A mixed bunch for June; a couple I loved, a couple I wasn’t fussed by, and a couple of good comics.
I really enjoyed this. It’s a grim and raw book, with so much unhappiness, and one in which you are not always going to like the central character. But it’s also gripping, beautifully written, and feels emotionally true (the author was also a Forest fan at Hillsborough that day). Highly recommended. Full review here.
A good debut but I didn’t love it. I found the first half better than the second, which is perhaps because the first half was more about character development and the second more about lots of predictable plot twists and I’m more interested in the character stuff, though I also thought the writing was better in the first half. Even though this wasn’t for me, I do think Burton is an interesting writer, so if the premise of her next appealed I would definitely pick it up.
This was completely different from what I was expecting from the synopsis. It’s an odd book and I’m not sure what I think about it. It took me a while to get into because it’s mostly written in short sentences which felt a bit staccato (I’m not sure if this is Yoshimoto’s style or the translation), and it felt a bit disjointed at times. I have another of hers (Kitchen) on my shelf to read which I’m told is a lot better so I’m looking forward to giving it a go.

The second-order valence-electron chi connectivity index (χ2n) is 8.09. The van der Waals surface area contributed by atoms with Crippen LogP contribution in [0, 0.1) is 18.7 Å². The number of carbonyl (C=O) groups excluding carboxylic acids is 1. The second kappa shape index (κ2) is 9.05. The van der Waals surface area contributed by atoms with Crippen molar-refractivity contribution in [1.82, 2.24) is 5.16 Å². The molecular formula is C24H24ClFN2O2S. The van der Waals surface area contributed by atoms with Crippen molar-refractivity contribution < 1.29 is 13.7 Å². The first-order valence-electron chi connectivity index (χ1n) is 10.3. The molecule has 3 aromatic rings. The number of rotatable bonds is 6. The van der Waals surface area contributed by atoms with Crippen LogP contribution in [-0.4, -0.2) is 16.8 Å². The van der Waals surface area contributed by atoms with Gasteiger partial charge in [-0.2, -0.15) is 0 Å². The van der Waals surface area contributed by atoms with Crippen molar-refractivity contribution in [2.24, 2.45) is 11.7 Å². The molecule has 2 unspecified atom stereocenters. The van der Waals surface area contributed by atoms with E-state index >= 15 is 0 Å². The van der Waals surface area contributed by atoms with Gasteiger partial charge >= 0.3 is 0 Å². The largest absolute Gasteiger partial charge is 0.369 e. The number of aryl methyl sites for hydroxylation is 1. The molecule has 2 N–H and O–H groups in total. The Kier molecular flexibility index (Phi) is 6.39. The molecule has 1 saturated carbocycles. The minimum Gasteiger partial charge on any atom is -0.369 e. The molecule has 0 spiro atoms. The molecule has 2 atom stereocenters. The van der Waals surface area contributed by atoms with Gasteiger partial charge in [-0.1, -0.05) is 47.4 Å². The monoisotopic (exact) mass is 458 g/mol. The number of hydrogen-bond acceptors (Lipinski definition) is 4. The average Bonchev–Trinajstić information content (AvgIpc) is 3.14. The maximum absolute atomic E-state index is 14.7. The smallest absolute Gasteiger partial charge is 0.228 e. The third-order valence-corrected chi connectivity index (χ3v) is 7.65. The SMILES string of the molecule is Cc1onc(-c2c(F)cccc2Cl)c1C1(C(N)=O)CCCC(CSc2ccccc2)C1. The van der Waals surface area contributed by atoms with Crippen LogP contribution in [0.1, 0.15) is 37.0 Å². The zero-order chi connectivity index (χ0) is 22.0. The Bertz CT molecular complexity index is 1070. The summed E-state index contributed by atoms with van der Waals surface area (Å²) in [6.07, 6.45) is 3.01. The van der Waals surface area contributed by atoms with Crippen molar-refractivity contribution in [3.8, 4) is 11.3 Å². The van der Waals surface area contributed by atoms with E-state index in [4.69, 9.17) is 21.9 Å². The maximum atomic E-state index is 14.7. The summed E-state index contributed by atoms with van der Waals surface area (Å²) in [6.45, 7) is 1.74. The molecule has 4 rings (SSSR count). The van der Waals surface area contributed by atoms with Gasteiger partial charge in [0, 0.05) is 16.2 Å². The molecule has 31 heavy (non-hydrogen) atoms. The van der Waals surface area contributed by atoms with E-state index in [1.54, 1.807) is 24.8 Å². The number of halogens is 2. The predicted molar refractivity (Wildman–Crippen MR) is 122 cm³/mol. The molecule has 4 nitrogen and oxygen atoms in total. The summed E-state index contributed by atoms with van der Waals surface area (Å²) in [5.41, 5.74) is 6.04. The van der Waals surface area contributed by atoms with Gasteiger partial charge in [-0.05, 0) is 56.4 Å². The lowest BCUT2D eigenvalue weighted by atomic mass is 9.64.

I really enjoyed this book about what people did after their life-defining achievement/event – the ‘what next’ after the ‘happily ever after’. I wanted a bit more diversity from it, and I’m really hoping there’ll be a second volume. Full review here.
I shouldn’t have enjoyed this, but I did. It’s a human / A.I. story that doesn’t do anything particularly new or different, and I didn’t like the art style, but I just really enjoyed reading it. They’ve just published the final issue, so there will be three volumes in total, which I will probably pick up with a confused look on my face.
Though it can make the pages a bit too dark at times, Matt Hollingsworth’s colour work really makes this comic for me. He splatters watercolour over the top of the paints which gives the panels an obscured and other-worldly look. Interestingly, as the wytches enter the family’s lives more, the family’s panels, which start with more traditional colouring, gradually become more splattered. I like their concept of wytches as actual horrible things in the forest, but the story itself is a little predictable and not as properly scary as the quotes on the back will have you believe. I did enjoy Snyder’s letters in the back matter, about how Wytches relates to anxiety and parenting and fear. I will definitely pick up volume 2.
Currently reading: The Haunting of Hill House by Shirley Jackson
Also on the blog in June: